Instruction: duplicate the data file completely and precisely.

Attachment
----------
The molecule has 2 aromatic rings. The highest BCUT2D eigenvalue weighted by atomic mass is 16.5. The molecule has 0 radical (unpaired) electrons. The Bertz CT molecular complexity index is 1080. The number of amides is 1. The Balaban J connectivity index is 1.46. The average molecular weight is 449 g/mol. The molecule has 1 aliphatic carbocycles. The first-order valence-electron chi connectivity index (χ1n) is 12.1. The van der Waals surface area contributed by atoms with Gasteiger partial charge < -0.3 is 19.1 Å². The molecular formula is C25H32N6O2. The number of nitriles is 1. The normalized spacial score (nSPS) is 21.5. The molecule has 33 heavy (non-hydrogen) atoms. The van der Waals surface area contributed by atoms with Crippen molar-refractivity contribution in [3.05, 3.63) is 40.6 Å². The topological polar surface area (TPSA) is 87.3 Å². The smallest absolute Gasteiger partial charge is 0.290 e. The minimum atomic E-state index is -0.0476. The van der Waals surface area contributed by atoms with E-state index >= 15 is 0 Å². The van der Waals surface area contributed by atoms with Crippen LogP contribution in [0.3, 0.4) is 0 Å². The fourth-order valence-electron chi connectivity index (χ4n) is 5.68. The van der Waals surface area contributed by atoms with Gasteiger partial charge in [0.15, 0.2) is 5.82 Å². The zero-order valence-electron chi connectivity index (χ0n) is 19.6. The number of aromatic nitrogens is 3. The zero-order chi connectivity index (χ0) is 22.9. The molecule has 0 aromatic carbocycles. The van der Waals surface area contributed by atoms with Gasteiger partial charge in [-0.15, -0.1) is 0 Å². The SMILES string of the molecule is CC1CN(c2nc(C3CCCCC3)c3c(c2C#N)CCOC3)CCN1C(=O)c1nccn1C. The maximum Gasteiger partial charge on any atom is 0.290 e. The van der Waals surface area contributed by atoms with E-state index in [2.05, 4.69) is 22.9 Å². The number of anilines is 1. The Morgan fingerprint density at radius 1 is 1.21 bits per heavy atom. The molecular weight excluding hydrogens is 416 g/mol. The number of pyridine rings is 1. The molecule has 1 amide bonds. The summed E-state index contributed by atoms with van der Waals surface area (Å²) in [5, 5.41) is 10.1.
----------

The molecule has 2 aromatic rings. The highest BCUT2D eigenvalue weighted by atomic mass is 16.5. The molecule has 0 radical (unpaired) electrons. The Bertz CT molecular complexity index is 1080. The number of amides is 1. The Balaban J connectivity index is 1.46. The average molecular weight is 449 g/mol. The molecule has 1 aliphatic carbocycles. The first-order valence-electron chi connectivity index (χ1n) is 12.1. The van der Waals surface area contributed by atoms with Gasteiger partial charge < -0.3 is 19.1 Å². The molecular formula is C25H32N6O2. The number of nitriles is 1. The normalized spacial score (nSPS) is 21.5. The molecule has 33 heavy (non-hydrogen) atoms. The van der Waals surface area contributed by atoms with Crippen molar-refractivity contribution in [3.05, 3.63) is 40.6 Å². The topological polar surface area (TPSA) is 87.3 Å². The smallest absolute Gasteiger partial charge is 0.290 e. The minimum atomic E-state index is -0.0476. The van der Waals surface area contributed by atoms with E-state index >= 15 is 0 Å². The van der Waals surface area contributed by atoms with Crippen LogP contribution in [0.3, 0.4) is 0 Å². The fourth-order valence-electron chi connectivity index (χ4n) is 5.68. The van der Waals surface area contributed by atoms with Gasteiger partial charge in [0.15, 0.2) is 5.82 Å². The zero-order valence-electron chi connectivity index (χ0n) is 19.6. The number of aromatic nitrogens is 3. The zero-order chi connectivity index (χ0) is 22.9. The molecule has 0 aromatic carbocycles. The van der Waals surface area contributed by atoms with Gasteiger partial charge in [-0.15, -0.1) is 0 Å². The SMILES string of the molecule is CC1CN(c2nc(C3CCCCC3)c3c(c2C#N)CCOC3)CCN1C(=O)c1nccn1C. The maximum Gasteiger partial charge on any atom is 0.290 e. The van der Waals surface area contributed by atoms with E-state index in [2.05, 4.69) is 22.9 Å². The number of anilines is 1. The Morgan fingerprint density at radius 1 is 1.21 bits per heavy atom. The molecular weight excluding hydrogens is 416 g/mol. The number of pyridine rings is 1. The molecule has 1 amide bonds. The summed E-state index contributed by atoms with van der Waals surface area (Å²) in [5, 5.41) is 10.1.